A historical perspective may provide further insight. SART was originally established in New Orleans at the annual meeting of the American Fertility Society in 1984. At that time it was perhaps more aptly named the “IVF Special Interest Group”. For several years it was the policy of the IVF Special Interest Group to annually report only pooled data, i.e., the collective results of its entire ART-program membership. In fact, each member program that submitted its annual statistics for inclusion in what was then known as the IVF Registry was given assurance by the custodians of the Registry that only pooled data would be made public. Further, Registry members were actually advised not to disclose their clinic-specific outcome data based upon the belief that it would make it less likely that IVF programs would overstate their success rates in order to be competitive. 
In 1986, responding to numerous complaints regarding exploitation and unscrupulous practices in the arena of infertility in general, and IVF in particular prompted the United States Congress took action. Hearings were held under the auspices of the Office of Technology Assessment (OTA) to address consumer concerns. In 1989 the proceedings and the conclusions were published in the “Wyden Report”. Congress subsequently mandated, under threat of prosecution, that all IVF programs in the United States report their outcome statistics for 1987 and as a result, the first report of clinic-specific ART outcome statistics in the United States was published. This was followed by passage of the “IVF Success Rate Certification Act of 1992” which was implemented in 1997. The explicit intent of this act was to compel honest disclosure of IVF success rates and the implementation of quality assurance in all IVF programs in the United States.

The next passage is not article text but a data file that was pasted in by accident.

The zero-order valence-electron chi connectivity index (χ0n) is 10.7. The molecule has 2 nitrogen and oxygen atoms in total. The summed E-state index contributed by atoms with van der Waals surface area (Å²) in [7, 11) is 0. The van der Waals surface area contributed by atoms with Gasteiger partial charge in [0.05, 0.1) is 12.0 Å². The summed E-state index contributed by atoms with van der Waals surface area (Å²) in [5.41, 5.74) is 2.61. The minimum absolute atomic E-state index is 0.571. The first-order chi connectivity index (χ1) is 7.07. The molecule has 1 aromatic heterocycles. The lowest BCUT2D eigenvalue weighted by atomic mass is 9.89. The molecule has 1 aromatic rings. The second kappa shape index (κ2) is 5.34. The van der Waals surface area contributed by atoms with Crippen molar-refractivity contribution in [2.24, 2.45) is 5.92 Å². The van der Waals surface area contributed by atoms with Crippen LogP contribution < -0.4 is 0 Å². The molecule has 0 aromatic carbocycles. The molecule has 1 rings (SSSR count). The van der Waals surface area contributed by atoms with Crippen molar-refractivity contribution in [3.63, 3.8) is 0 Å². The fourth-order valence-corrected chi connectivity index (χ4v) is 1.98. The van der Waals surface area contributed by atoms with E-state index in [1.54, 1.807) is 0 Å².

In 1994, sensing a growing consternation among IVF consumers regarding its continued non-accountability, SART gave tacit support to the introduction of an “audit” of all its member programs. The national accounting firm of Peat Marwick & Company was engaged to develop and help implement a clinic-specific, IVF-outcome based reporting process. Disinterest on the part of ART centers, coupled with SART’s lack of resolve to enforce compliance, resulted in this attempt at a verification process being abandoned before the year ended. Perhaps not unexpectedly, subsequent gestures on the part of SART to introduce alternate methods for the appropriate verification of IVF outcome reporting have led to nothing more than the virtual “self reporting process” that currently exists, and which is supported by “token” random and sporadically conducted onsite reviews. The ultimate complete failure of this process became self evident in July, 2002, when SART sent a letter to all IVF Program Directors in the U.S. stating that as a result of a “lack of financial and human resources”, random onsite reviews would be foregone with respect to outcome data for the year 2000. Instead, SART directed all Medical Directors of its member programs to perform a specified “self-review” of the medical and laboratory records of ten (10) pre-selected IVF cases. Upon receipt of such information in the required format, the center would pass certification and thereupon would undertake to publish the program’s total, self generated IVF outcome data for the year 2000 on the Center for Disease Control’s (CDC’s) official web site.